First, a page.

GLENDALE – A California Department of Consumer Affairs (DCA) investigator who sought California Statewide Law Enforcement Association (CSLEA) legal representation after receiving a Notice of Adverse Action (NOAA) that called for her dismissal will keep her job.
“We were pleased that we prevailed after presenting the facts in this case to a receptive pre-disciplinary hearing officer who thoroughly considered this matter,” said CSLEA Legal Counsel Erin Eckelman-Ray, who represented the investigator. “We will fight vigorously to uphold our peace officers’ rights, including untimely disciplinary actions which are prohibited under Government Code section 3304.”
On February 16, 2016, Eckelman-Ray represented the investigator in a Skelly hearing before California Highway Patrol (CHP) Assistant Chief Dan Minor. The investigator, who has requested to remain anonymous, was served with a NOAA with a dismissal date of February 1, 2016. The NOAA alleged several charges under Government Code section 19572, including but not limited to a charge of dishonesty.
The investigator had been working closely with CSLEA Legal Counsel while under investigation, and upon being served with the NOAA, immediately contacted CSLEA. Eckelman-Ray requested a Skelly hearing and the matter was assigned to CHP Assistant Chief Minor. During the hearing, Eckelman-Ray stated that the NOAA was untimely pursuant to Government Code section 3304(d), and that DCA could not pursue action against the peace officer because there was evidence DCA knew of the alleged misconduct for more than a year before serving the discipline. Eckelman-Ray introduced evidence that showed the investigator was not dishonest and that a charge of dishonesty would not be sustained by the State Personnel Board. Furthermore, there was no evidence of progressive discipline and/or efforts on the part of DCA to give the investigator the opportunity to learn from mistakes and correct them.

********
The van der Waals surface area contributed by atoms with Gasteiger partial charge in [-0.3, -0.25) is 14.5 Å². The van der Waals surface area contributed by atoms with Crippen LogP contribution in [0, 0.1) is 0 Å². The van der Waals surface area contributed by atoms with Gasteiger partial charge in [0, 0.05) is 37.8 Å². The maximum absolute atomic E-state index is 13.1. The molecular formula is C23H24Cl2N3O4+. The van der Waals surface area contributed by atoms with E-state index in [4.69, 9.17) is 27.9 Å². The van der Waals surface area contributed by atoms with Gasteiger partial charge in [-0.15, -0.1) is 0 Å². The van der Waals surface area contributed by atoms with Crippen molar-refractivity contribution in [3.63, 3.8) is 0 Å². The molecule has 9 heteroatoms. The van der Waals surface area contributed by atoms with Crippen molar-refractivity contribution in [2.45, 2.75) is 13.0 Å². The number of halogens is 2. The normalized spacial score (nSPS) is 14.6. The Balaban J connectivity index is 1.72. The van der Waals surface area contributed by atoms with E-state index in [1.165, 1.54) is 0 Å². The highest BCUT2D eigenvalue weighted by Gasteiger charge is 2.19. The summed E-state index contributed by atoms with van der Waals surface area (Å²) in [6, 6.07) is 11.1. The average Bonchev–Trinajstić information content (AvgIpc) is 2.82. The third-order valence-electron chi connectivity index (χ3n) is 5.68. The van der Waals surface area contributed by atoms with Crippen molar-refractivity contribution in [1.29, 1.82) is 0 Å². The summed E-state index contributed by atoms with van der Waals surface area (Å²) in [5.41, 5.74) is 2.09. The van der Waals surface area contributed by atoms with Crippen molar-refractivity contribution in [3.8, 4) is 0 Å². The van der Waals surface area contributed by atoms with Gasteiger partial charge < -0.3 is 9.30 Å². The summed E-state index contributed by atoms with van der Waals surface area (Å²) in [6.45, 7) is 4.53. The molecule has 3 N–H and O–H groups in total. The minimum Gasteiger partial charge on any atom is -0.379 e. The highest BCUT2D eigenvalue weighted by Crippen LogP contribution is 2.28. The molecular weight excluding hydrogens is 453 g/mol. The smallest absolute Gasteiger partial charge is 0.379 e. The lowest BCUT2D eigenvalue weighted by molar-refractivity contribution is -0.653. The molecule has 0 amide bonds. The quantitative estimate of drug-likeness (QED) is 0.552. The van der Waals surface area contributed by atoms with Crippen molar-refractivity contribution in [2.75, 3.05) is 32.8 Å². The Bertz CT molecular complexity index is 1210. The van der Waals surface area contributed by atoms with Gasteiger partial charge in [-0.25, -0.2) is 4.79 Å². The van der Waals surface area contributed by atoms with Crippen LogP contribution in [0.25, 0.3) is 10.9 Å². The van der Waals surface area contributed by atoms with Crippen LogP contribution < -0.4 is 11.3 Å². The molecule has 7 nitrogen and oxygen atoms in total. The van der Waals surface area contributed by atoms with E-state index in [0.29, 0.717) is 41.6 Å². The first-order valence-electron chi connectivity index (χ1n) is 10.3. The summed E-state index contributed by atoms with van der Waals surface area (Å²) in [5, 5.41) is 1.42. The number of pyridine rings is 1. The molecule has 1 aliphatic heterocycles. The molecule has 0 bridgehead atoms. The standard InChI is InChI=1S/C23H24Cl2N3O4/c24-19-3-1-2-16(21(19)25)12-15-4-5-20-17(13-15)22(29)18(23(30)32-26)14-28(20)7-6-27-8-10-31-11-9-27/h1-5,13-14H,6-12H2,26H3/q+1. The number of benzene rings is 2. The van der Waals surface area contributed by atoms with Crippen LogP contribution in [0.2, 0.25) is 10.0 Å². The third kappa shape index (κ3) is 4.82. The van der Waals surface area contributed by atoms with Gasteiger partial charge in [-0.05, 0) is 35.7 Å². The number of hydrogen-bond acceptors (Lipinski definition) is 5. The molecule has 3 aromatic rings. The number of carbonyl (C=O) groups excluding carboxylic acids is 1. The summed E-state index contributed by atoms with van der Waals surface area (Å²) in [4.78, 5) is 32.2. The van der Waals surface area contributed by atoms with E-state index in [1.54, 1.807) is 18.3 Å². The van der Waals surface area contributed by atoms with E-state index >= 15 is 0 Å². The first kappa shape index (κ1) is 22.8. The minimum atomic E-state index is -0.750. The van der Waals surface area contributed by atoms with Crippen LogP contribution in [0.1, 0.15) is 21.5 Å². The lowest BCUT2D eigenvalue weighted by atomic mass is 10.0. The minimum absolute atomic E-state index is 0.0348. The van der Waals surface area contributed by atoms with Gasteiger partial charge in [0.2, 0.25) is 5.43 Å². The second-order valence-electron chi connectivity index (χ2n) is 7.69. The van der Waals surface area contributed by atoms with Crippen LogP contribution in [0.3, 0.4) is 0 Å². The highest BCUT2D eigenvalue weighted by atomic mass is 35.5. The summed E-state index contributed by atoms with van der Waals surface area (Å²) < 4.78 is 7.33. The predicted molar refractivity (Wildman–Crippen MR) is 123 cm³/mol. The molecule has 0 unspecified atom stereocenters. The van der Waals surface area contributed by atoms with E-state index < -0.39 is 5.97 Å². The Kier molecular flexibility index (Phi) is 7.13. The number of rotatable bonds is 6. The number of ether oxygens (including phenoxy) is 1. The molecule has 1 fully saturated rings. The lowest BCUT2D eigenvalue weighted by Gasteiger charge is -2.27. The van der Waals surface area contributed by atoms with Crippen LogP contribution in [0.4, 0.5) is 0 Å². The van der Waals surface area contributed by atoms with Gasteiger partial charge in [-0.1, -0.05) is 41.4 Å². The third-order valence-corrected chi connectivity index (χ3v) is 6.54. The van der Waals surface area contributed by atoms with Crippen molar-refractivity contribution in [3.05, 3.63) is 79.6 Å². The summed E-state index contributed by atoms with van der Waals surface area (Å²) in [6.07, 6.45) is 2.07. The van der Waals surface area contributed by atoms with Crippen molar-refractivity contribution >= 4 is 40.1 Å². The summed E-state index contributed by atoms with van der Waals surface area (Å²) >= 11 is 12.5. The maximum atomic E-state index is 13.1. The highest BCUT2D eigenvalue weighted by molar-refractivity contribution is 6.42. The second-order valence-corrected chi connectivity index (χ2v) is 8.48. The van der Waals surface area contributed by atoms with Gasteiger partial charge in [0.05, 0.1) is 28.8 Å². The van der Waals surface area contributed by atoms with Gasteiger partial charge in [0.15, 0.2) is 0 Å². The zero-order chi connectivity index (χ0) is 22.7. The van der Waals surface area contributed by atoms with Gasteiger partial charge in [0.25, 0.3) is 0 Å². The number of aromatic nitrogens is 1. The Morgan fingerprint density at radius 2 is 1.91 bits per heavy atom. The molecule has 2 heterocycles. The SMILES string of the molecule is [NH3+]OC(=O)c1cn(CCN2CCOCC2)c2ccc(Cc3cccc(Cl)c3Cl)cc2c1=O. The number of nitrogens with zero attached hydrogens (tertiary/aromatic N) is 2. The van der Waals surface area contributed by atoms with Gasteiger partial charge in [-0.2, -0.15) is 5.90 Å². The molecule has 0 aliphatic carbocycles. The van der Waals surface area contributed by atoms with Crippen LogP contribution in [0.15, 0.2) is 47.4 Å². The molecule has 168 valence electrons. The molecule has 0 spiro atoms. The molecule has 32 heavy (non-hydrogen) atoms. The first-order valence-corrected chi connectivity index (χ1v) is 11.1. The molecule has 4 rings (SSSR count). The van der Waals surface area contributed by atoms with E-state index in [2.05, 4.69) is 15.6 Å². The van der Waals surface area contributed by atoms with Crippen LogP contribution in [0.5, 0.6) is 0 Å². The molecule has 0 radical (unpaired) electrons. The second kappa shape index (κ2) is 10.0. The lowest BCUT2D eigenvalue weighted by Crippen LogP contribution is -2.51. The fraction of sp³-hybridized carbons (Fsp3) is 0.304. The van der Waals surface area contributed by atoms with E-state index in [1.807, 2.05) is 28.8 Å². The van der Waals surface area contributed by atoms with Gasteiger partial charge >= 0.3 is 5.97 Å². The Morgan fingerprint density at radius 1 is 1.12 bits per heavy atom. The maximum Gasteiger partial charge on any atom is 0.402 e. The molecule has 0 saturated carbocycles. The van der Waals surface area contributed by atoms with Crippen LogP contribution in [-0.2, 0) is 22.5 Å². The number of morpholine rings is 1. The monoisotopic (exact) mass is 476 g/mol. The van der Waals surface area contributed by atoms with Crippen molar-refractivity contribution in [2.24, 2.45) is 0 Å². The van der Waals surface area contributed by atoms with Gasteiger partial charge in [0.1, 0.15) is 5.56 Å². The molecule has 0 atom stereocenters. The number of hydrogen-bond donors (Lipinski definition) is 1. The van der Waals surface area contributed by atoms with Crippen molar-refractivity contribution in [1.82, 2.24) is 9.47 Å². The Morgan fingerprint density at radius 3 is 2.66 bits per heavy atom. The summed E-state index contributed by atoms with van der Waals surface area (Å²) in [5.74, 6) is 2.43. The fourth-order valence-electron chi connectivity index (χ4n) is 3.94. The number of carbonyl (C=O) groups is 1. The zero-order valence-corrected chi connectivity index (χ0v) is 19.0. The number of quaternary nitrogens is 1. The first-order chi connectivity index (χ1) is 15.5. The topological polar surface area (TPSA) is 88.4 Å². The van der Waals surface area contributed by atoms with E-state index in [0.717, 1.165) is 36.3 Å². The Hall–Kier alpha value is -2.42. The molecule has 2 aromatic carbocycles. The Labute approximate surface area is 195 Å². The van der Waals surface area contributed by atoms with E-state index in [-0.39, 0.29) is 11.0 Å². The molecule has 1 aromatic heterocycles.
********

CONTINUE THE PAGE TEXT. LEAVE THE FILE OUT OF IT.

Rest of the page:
Assistant Chief Minor took the matter under submission, and in his decision, stated that the charge of dishonesty was not sustained, and therefore struck from the action. He further stated that “the information and/or opinion presented in your response raised issues which gave cause for mitigation of the penalty.” Ultimately, it was his decision as the pre-disciplinary hearing officer to modify the adverse action from a dismissal to a five-day suspension.
“The previous year has been difficult for me,” the investigator said. “Luckily, I had the support of CSLEA. As an employee you pay your union dues never thinking that you may one day need their assistance. CSLEA provided me with the advice and guidance that I needed. My attorney, Erin Eckelman-Ray, was
extremely knowledgeable. Eckelman explained each step of the process and spoke up for me when I couldn’t. I am eternally grateful to her and CSLEA for their comprehension of the law and their dedication.”
“This case involved no progressive discipline what so ever by the employer,” said Eckelman-Ray. “The employee should be provided with the opportunity to learn from prior mistakes and take steps to improve job performance before taking such unforgiving punishment like a dismissal.”
CSLEA full membership entitles members to legal counsel throughout an investigation and subsequent appeal of disciplinary action. This is an example in which a CSLEA member utilized the legal services afforded to her and successfully obtain a modified penalty that put her back to work. CSLEA reminds Bargaining Unit 7 employees that the difference between maintaining full membership versus fair-share status is between $5 and $14 per month, based on the member’s affiliate association. This is a small price to pay given that a decision to modify the dismissal in this case would have cost the officer several thousands of dollars and could have served to permanently tarnish her reputation as an officer, had the charge of dishonesty not been removed. The stakes are too high to ignore the virtues of full membership.